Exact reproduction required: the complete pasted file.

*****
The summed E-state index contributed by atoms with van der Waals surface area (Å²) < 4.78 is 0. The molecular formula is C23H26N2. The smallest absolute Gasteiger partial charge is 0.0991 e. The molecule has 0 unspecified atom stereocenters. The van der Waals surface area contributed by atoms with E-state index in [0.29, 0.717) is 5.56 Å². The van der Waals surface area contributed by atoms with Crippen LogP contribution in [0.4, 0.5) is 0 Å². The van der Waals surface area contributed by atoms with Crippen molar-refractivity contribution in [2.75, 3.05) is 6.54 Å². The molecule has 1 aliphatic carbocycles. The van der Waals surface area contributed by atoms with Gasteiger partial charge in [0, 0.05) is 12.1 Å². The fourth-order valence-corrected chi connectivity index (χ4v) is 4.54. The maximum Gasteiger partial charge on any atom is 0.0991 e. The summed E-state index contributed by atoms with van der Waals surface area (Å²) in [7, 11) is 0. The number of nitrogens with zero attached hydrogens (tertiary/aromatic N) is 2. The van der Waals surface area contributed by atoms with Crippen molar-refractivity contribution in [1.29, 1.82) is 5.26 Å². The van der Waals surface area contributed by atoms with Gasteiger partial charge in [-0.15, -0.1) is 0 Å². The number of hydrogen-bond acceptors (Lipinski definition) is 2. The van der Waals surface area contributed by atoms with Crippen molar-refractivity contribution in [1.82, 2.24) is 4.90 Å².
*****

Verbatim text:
The summed E-state index contributed by atoms with van der Waals surface area (Å²) < 4.78 is 0. The molecular formula is C23H26N2. The smallest absolute Gasteiger partial charge is 0.0991 e. The molecule has 0 unspecified atom stereocenters. The van der Waals surface area contributed by atoms with E-state index in [0.29, 0.717) is 5.56 Å². The van der Waals surface area contributed by atoms with Crippen LogP contribution in [0.4, 0.5) is 0 Å². The van der Waals surface area contributed by atoms with Crippen molar-refractivity contribution in [2.75, 3.05) is 6.54 Å². The molecule has 1 aliphatic carbocycles. The van der Waals surface area contributed by atoms with Gasteiger partial charge in [0, 0.05) is 12.1 Å². The fourth-order valence-corrected chi connectivity index (χ4v) is 4.54. The maximum Gasteiger partial charge on any atom is 0.0991 e. The summed E-state index contributed by atoms with van der Waals surface area (Å²) in [7, 11) is 0. The number of nitrogens with zero attached hydrogens (tertiary/aromatic N) is 2. The van der Waals surface area contributed by atoms with Crippen molar-refractivity contribution in [1.29, 1.82) is 5.26 Å². The van der Waals surface area contributed by atoms with Gasteiger partial charge in [-0.15, -0.1) is 0 Å². The number of hydrogen-bond acceptors (Lipinski definition) is 2. The van der Waals surface area contributed by atoms with Crippen molar-refractivity contribution in [1.82, 2.24) is 4.90 Å².